The Bible never says that it is a sin to be rich. A person, for instance, may inherit a fortune overnight and certainly he has not committed any sin in thus becoming rich. But the Bible does teach that it is wrong to hoard riches. The Lord Jesus expressly forbade the hoarding of wealth. He said, “Do not lay up for yourselves treasures on earth, where moth and rust destroy and where thieves break in and steal; but lay up for yourselves treasures in heaven, where neither moth nor rust destroys and where thieves do not break in and steal. For where your treasure is, there your heart will be also” (Matthew 6:19-21).
James speaks of wealth in four forms: riches, garments, gold, and silver. In Bible times, wealth was generally in the form of grain, oil, and other produce: clothing, gold, and silver. Perhaps when James says “Your riches are corrupted,” he means that the grain had become wormy and the oil had become rancid. The point is that these things had been hoarded to the point where they were spoiled. They could have been used at one time to feed the hungry; now they were worthless. “Your garments are moth-eaten,” he says. This doesn't happen to clothing that is in regular use. But when the closet is so crowded with garments that they are used very infrequently, they are subject to moth damage.
To James it is morally wrong to hoard clothes like this when so many people in the world are in desperate need. James 5:3 Your gold and silver are corroded, and their corrosion will be a witness against you, and will eat your flesh like fire, he continues. Gold and silver do not rust, but they do tarnish and become discolored, and under unfavorable storage conditions, they could conceivably corrode. Instead of putting their money to work, feeding the hungry, clothing the destitute, providing medicines for the sick, and spreading the gospel, the rich were saving their money for a “rainy day.” It benefited no one, and eventually rotted away.
Corrosion, speaking of disuse and decay, will be a condemning testimony against the rich. If this was true of the rich people of James' day, how much more true is it of believers in our day? What will be our condemnation if we have had the means of spreading the gospel and have failed to use it? If we have hoarded material things when they might have been used in the salvation of souls? The expression their corrosion ... will eat your flesh like fire means that their failure to use their riches for the good of others would cause them the keenest suffering and remorse.
2. Read the parable Jesus tells in Luke 12:16-31. What advice can we glean from this so that we can avoid hoarding our wealth?
Jesus tells us not to hoard so as to comfort ourselves with a false security as the man who built the barns did, but rather to seek the Lord's provision as our security. When we seek the Kingdom of God our physical or financial security and therefore our hoarding is not our concern. Instead, the eternal rewards we gather and our eternal life with the Lord and our joy of serving the Lord in this life become our security.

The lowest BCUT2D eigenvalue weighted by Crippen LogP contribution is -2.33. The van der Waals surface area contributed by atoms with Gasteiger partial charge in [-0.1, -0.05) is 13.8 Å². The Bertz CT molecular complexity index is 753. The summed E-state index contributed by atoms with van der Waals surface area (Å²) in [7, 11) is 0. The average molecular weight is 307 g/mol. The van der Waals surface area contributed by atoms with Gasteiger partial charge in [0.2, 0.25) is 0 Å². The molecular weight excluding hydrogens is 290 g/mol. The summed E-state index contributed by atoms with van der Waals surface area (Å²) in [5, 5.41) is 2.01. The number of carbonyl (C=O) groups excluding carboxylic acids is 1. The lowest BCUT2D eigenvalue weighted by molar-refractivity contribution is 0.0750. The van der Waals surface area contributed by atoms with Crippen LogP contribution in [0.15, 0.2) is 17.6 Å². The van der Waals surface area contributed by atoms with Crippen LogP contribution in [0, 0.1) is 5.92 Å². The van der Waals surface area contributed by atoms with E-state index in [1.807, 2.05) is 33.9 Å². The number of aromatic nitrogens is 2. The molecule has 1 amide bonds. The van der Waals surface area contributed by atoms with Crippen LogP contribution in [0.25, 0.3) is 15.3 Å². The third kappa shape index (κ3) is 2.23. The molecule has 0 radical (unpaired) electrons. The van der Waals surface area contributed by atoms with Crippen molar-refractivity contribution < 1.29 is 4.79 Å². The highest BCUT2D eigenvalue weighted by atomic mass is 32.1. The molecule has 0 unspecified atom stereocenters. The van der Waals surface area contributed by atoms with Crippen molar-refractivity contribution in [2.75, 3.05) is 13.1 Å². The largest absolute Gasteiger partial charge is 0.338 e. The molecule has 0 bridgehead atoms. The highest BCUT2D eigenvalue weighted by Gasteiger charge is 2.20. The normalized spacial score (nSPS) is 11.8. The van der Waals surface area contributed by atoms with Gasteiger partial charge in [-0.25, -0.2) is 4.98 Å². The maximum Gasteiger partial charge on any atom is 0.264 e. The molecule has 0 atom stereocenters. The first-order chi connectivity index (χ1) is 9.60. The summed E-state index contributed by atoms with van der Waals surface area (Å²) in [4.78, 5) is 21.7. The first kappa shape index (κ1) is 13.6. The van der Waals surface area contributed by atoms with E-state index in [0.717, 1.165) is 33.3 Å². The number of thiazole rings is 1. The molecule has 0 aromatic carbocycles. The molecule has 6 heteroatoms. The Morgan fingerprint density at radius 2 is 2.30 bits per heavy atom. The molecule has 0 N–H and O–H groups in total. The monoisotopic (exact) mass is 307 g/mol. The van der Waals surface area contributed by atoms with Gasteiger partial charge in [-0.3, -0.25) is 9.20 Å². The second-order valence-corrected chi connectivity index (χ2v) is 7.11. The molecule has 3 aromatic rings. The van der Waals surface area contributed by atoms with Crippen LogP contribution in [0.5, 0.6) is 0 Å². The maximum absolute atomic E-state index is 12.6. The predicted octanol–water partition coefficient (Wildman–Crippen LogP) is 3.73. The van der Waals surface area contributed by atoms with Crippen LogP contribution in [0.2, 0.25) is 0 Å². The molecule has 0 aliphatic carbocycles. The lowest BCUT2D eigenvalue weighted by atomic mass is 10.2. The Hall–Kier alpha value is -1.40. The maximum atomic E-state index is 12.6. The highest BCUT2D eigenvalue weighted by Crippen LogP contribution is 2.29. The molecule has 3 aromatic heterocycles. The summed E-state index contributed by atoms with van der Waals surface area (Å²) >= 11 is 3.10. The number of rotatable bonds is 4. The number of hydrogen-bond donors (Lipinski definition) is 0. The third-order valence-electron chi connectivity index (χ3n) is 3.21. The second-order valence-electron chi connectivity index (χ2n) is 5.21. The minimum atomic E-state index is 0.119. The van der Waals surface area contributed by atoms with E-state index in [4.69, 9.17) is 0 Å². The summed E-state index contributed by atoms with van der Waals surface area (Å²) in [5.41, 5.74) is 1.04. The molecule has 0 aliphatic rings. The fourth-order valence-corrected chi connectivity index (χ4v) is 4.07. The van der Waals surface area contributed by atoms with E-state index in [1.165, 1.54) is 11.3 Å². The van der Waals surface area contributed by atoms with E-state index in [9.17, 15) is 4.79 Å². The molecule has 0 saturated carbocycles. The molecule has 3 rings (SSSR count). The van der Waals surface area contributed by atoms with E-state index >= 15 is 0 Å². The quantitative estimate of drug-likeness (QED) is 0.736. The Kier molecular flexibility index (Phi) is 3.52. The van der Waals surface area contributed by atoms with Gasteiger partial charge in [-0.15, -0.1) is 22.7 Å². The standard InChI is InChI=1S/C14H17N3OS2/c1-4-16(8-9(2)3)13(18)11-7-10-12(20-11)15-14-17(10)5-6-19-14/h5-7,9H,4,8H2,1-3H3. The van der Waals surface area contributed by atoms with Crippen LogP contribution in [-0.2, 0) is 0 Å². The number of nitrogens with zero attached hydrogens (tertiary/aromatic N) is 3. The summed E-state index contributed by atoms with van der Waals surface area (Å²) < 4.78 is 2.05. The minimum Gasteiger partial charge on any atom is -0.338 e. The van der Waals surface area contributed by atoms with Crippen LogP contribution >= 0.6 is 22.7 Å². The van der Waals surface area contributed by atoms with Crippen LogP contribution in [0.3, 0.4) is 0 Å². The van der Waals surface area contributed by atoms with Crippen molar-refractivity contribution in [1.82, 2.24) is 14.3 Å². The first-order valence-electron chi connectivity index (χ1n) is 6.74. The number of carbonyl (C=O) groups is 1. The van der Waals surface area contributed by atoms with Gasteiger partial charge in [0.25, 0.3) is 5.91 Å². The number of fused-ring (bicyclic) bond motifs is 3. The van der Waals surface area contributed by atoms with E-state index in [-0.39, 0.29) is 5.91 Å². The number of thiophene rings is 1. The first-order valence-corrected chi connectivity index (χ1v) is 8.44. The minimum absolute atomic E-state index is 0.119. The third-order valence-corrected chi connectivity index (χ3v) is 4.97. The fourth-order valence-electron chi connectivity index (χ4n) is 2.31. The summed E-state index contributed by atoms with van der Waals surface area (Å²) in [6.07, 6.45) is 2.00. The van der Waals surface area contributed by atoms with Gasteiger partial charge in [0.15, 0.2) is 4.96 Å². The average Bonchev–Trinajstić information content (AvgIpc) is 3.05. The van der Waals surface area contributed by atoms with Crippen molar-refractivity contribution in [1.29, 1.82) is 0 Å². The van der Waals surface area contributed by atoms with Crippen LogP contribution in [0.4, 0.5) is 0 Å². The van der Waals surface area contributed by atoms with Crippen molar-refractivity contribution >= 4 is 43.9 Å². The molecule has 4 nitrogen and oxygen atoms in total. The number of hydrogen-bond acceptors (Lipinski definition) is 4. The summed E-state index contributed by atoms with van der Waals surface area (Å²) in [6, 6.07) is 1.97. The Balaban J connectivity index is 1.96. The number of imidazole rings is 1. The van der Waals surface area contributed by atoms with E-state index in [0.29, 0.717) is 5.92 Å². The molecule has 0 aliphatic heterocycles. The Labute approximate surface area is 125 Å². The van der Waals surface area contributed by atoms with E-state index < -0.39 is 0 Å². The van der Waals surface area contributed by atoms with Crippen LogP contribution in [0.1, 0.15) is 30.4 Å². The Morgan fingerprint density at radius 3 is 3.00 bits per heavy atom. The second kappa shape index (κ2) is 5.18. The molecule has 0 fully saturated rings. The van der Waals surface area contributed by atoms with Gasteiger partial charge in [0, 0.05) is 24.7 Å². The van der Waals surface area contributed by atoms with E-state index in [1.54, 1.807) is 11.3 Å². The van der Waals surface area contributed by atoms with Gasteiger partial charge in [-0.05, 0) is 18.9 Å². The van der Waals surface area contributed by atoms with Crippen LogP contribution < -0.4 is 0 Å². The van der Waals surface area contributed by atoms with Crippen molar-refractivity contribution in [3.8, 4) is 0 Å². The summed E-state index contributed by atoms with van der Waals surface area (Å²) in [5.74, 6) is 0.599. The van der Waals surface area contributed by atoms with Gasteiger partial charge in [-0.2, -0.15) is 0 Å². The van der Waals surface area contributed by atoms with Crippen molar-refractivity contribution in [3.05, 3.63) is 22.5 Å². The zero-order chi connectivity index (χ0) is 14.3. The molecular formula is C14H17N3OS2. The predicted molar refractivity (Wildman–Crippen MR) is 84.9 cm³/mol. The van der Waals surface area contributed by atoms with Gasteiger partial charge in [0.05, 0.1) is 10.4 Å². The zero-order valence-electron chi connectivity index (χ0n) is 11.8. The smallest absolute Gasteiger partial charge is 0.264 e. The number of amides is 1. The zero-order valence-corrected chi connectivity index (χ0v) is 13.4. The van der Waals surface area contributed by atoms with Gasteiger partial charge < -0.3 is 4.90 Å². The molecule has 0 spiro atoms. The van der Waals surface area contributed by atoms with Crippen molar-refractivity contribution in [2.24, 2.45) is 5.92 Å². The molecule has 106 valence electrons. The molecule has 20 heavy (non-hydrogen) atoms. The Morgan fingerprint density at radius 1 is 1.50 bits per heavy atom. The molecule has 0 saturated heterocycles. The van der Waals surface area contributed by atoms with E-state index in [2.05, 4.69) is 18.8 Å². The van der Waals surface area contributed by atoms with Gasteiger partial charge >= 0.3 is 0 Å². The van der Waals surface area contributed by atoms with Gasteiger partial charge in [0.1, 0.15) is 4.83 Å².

1. In verse five of James Chapter 5, James declares the rich have lived in luxury or pleasure on the earth, that they have been wanton or self-indulgent. In verse six he goes on to say the rich have killed the just or innocent who were not opposing them.
Now in verses seven through eleven what is the advice given, to whom is it given, who was offered as an example, and why is this advice given?
Vincent’s Word Studies tells us that this word translated patient comes from the Greek word makrothumeō. It is a combination of the words translated in English as long and soul or spirit, and has a sense of strong passion, stronger even than anger. It has been described as a tumultuous welling up of the whole spirit; a mighty emotion which seizes and moves the whole inner man. Hence the restraint implied in this Greek word is most correctly expressed by long-suffering, which is its usual rendering in the New Testament. It is a patient holding out under trial; a long-protracted restraint of the soul from yielding to passion, especially the passion of anger. It signifies persistent endurance, whether in action or suffering.
2. How does the advice of James Chapter 5 verse 9 fit in the context of the chapter?
James is exhorting the poor not to hold grudges against the rich but to be patient with them.
From Albert Barnes' Notes on the Bible the idea of the Greek word used for grudge (stenazō) is “to sigh, to groan,” as of persons in distress (as used in Romans 8:23), to sigh or groan through impatience, fretfulness, ill-humor; and hence “to murmur, to find fault, and to complain.”
The exact idea here is, not that of grudging in the sense of dissatisfaction with what others possess, or of being envious; it is that of being fretful and impatient - or, to use a common word which more exactly expresses the sense that of grumbling.
This may arise from many causes; either because others have advantages which we have not, and we are discontented and unhappy, as if it were wrong for them to have such enjoyment; or because we, without reason, suppose they intend to slight and neglect us; or because we are ready to take offence at any little thing, and to “pick a quarrel” with them.
There are some persons who are always grumbling. They have a sour, dissatisfied, discontent attitude; they see no excellence in other persons; they are displeased that others are more prosperous, honored, and beloved than they are themselves; they are always complaining of what others do, not because they are injured, but because others seem to them to be weak and foolish; they seem to feel that it becomes them to complain if everything is not done precisely as in their estimation it should be.